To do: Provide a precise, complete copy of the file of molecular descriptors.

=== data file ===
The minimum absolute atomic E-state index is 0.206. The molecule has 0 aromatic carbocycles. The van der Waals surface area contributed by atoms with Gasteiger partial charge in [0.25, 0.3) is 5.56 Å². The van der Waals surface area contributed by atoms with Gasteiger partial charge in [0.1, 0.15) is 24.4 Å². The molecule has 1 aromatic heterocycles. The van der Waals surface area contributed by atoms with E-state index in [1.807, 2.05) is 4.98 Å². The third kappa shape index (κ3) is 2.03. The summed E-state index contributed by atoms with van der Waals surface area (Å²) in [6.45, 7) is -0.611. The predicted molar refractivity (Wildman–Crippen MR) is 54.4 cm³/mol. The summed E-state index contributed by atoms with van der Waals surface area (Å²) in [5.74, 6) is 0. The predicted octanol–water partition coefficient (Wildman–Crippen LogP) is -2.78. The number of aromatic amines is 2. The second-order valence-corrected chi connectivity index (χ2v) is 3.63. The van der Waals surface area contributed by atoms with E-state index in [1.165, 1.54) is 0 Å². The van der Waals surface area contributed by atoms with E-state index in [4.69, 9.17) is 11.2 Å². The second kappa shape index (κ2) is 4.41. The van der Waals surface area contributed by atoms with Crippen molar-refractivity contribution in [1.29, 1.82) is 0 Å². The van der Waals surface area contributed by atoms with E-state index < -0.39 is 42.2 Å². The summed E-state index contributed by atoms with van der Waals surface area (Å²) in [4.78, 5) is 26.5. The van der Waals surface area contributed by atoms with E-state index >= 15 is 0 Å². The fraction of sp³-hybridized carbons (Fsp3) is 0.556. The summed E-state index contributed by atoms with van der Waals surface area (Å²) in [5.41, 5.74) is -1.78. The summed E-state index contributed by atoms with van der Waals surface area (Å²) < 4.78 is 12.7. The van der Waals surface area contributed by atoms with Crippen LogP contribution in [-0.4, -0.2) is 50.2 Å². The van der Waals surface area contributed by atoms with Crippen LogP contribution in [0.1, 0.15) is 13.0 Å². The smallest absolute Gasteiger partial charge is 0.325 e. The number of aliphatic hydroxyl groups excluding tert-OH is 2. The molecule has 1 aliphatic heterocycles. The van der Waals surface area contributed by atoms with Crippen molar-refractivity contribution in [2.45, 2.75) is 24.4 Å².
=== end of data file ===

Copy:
The minimum absolute atomic E-state index is 0.206. The molecule has 0 aromatic carbocycles. The van der Waals surface area contributed by atoms with Gasteiger partial charge in [0.25, 0.3) is 5.56 Å². The van der Waals surface area contributed by atoms with Gasteiger partial charge in [0.1, 0.15) is 24.4 Å². The molecule has 1 aromatic heterocycles. The van der Waals surface area contributed by atoms with E-state index in [1.807, 2.05) is 4.98 Å². The third kappa shape index (κ3) is 2.03. The summed E-state index contributed by atoms with van der Waals surface area (Å²) in [6.45, 7) is -0.611. The predicted molar refractivity (Wildman–Crippen MR) is 54.4 cm³/mol. The summed E-state index contributed by atoms with van der Waals surface area (Å²) in [5.74, 6) is 0. The predicted octanol–water partition coefficient (Wildman–Crippen LogP) is -2.78. The number of aromatic amines is 2. The second-order valence-corrected chi connectivity index (χ2v) is 3.63. The van der Waals surface area contributed by atoms with E-state index in [1.165, 1.54) is 0 Å². The van der Waals surface area contributed by atoms with E-state index in [4.69, 9.17) is 11.2 Å². The second kappa shape index (κ2) is 4.41. The van der Waals surface area contributed by atoms with Crippen molar-refractivity contribution in [1.29, 1.82) is 0 Å². The van der Waals surface area contributed by atoms with E-state index < -0.39 is 42.2 Å². The summed E-state index contributed by atoms with van der Waals surface area (Å²) in [4.78, 5) is 26.5. The van der Waals surface area contributed by atoms with E-state index >= 15 is 0 Å². The fraction of sp³-hybridized carbons (Fsp3) is 0.556. The summed E-state index contributed by atoms with van der Waals surface area (Å²) in [5.41, 5.74) is -1.78. The summed E-state index contributed by atoms with van der Waals surface area (Å²) < 4.78 is 12.7. The van der Waals surface area contributed by atoms with Crippen LogP contribution in [-0.4, -0.2) is 50.2 Å². The van der Waals surface area contributed by atoms with Crippen LogP contribution in [0.1, 0.15) is 13.0 Å². The smallest absolute Gasteiger partial charge is 0.325 e. The number of aliphatic hydroxyl groups excluding tert-OH is 2. The molecule has 1 aliphatic heterocycles. The van der Waals surface area contributed by atoms with Crippen molar-refractivity contribution in [2.45, 2.75) is 24.4 Å².